It can take time to find your feet at the Tennis Masters Cup, where there are no easy matches. Juan Martin del Potro made his first appearance yesterday and was beaten 7-5, 6-3 by Novak Djokovic, who lost all three of his matches on his debut 12 months ago. A second newcomer, Jo-Wilfried Tsonga, was beaten 6-7, 6-4, 7-6 by Nikolay Davydenko, who is playing here for the fourth year in succession.
Today it will be Andy Murray's turn to make his bow in the Qi Zhong Stadium, the cavernous purpose-built arena which has hosted the end-of-season showpiece for the last four years. The world No 4 plays his opening round-robin match against Andy Roddick, who is competing in his fifth Masters Cup.
As you might expect in a teeming city of 18 million people, everything in this tournament is on a grand scale. The players live in the lap of luxury, their only concerns being the hordes of autograph-hunting teenagers who line up outside their hotel and the traffic their personal drivers have to negotiate en route to the venue, where they have their own private locker rooms.
The prizes are similarly sumptuous. In an attempt to ensure the participation of the leading men, the world's top four players are offered huge bonuses. As world No 4 Murray will pick up $350,000 (£224,000) just for walking out on court.
Thereafter every round-robin victory is worth $100,000 (£63,000), while an undefeated champion would collect $1.3m (£824,000), £74,000 more than Rafael Nadal's winning cheque at Wimbledon this summer. In choosing to rest his injured knee before the Davis Cup final in Argentina, Nadal turned down the chance to win $2.84m (£1.8m) here.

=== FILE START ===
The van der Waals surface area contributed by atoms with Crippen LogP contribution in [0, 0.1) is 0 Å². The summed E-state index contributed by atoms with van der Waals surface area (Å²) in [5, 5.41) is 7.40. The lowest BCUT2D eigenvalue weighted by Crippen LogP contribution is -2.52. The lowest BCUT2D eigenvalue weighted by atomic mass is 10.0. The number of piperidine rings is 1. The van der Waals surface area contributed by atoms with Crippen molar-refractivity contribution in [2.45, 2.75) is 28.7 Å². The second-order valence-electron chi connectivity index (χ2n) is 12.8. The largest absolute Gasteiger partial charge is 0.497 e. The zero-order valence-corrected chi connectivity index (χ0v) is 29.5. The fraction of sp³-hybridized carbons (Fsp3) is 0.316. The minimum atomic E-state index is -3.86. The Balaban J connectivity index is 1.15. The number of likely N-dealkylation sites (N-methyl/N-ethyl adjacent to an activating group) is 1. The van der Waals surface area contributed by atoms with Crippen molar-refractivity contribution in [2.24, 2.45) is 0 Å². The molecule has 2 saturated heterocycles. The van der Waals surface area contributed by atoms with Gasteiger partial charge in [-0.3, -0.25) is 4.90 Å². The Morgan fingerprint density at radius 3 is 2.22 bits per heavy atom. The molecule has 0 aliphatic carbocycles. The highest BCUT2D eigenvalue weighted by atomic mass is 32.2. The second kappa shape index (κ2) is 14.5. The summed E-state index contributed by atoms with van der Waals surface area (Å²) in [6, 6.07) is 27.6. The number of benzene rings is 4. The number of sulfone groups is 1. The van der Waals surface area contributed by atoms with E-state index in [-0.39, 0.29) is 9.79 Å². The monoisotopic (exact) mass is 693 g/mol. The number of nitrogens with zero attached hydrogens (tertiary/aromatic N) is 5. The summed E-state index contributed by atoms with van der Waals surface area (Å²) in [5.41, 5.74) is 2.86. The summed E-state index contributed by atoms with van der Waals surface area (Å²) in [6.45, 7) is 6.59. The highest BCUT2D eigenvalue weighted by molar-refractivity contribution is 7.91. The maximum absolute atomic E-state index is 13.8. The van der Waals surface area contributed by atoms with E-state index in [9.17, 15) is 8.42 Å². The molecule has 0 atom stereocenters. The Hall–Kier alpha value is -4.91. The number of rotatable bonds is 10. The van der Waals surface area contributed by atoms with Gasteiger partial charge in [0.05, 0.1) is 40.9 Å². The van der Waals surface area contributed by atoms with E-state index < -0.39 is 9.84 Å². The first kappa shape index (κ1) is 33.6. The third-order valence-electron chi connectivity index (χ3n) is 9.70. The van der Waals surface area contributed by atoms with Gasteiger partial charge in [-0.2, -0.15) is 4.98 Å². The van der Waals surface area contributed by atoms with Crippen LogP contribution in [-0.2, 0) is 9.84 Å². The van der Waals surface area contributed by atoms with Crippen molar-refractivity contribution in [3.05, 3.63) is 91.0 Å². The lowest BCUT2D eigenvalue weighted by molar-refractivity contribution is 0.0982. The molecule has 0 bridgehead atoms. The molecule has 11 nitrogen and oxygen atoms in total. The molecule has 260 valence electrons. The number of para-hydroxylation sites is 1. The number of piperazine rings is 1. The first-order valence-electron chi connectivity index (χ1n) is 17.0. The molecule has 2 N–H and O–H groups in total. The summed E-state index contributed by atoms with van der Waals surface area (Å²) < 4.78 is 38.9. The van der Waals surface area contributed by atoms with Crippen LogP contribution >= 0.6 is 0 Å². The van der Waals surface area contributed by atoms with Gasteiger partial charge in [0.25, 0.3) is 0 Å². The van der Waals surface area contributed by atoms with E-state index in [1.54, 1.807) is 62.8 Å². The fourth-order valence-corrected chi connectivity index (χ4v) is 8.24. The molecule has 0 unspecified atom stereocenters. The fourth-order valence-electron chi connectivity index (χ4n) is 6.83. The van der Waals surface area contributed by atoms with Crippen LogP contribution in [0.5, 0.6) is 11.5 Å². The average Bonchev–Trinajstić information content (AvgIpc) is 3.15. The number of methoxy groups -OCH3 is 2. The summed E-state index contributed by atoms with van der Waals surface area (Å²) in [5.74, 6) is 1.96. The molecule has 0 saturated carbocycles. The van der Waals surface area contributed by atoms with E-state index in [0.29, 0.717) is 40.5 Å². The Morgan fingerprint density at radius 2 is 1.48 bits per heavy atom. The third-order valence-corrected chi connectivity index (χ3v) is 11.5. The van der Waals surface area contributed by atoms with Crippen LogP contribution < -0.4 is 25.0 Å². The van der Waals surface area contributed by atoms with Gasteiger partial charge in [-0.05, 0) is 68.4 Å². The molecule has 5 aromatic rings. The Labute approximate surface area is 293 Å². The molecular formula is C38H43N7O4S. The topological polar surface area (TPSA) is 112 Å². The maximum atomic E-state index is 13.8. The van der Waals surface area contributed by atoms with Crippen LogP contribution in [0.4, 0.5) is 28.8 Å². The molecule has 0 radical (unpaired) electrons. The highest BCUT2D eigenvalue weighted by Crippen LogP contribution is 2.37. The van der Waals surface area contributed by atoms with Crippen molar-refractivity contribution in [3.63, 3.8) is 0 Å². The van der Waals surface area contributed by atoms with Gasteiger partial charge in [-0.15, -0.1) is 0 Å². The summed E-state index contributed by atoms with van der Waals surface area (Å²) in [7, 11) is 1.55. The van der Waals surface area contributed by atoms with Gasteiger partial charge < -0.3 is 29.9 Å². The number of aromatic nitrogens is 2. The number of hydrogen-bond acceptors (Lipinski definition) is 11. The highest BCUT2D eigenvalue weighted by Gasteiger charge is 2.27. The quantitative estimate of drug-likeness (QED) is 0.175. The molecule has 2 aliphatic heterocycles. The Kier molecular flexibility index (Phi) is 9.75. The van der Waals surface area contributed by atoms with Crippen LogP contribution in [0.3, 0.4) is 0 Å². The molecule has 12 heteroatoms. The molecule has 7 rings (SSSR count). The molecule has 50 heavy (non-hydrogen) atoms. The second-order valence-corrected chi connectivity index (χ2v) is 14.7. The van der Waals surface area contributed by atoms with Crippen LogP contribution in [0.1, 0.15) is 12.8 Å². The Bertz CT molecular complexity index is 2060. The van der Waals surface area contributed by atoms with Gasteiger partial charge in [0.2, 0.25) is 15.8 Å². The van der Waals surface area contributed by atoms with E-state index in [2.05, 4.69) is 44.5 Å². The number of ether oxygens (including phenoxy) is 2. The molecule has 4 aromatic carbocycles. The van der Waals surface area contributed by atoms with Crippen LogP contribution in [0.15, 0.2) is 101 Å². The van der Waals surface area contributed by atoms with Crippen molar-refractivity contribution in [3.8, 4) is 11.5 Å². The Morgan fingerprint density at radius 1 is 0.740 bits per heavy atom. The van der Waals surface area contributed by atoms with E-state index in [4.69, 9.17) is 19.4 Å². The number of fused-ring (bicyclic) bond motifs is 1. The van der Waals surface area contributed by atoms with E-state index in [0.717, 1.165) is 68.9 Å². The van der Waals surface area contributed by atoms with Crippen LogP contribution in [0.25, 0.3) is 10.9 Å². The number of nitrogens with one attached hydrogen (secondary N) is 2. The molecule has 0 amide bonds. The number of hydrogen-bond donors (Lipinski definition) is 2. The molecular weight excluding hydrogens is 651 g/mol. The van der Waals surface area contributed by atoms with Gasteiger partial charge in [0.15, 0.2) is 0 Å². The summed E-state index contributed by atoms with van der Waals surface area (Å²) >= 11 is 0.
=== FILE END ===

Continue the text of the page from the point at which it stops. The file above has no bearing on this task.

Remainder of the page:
Del Potro, who will be a key figure for the home team against Spain next week, admitted to early nerves yesterday. He dropped his serve in the fourth game, broke back in the ninth but then hurled his racket in anger after netting two successive forehands to lose the first set when serving at 5-6. The world No 8 made an early break in the second set, only for Djokovic to win five of the last six games.
The Serb, who charmed the local crowd by thanking them in Chinese, agreed that his greater experience had been an advantage. "It helps you a lot in important points," Djokovic said.
Davydenko served for his match at 5-3 in the second set, but Tsonga made a spirited fightback. The final tie-break, however, was one-way traffic, Davydenko winning it 7-0.
*Laura Robson, the Wimbledon junior champion, won her first adult title yesterday when she beat her fellow Briton, Samantha Vickers, in the LTA tournament in Sunderland. Playing in only her fifth senior tournament, 14-year-old Robson won 6-3 6-2. She made her WTA Tour debut last month, losing to World No42 Iveta Benesova in Luxembourg. Meanwhile Anne Keothavong, the British No 1, beat Romania's Monica Niculescu 7-6, 4-6, 6-3 in the final of the ITF tournament in Krakow.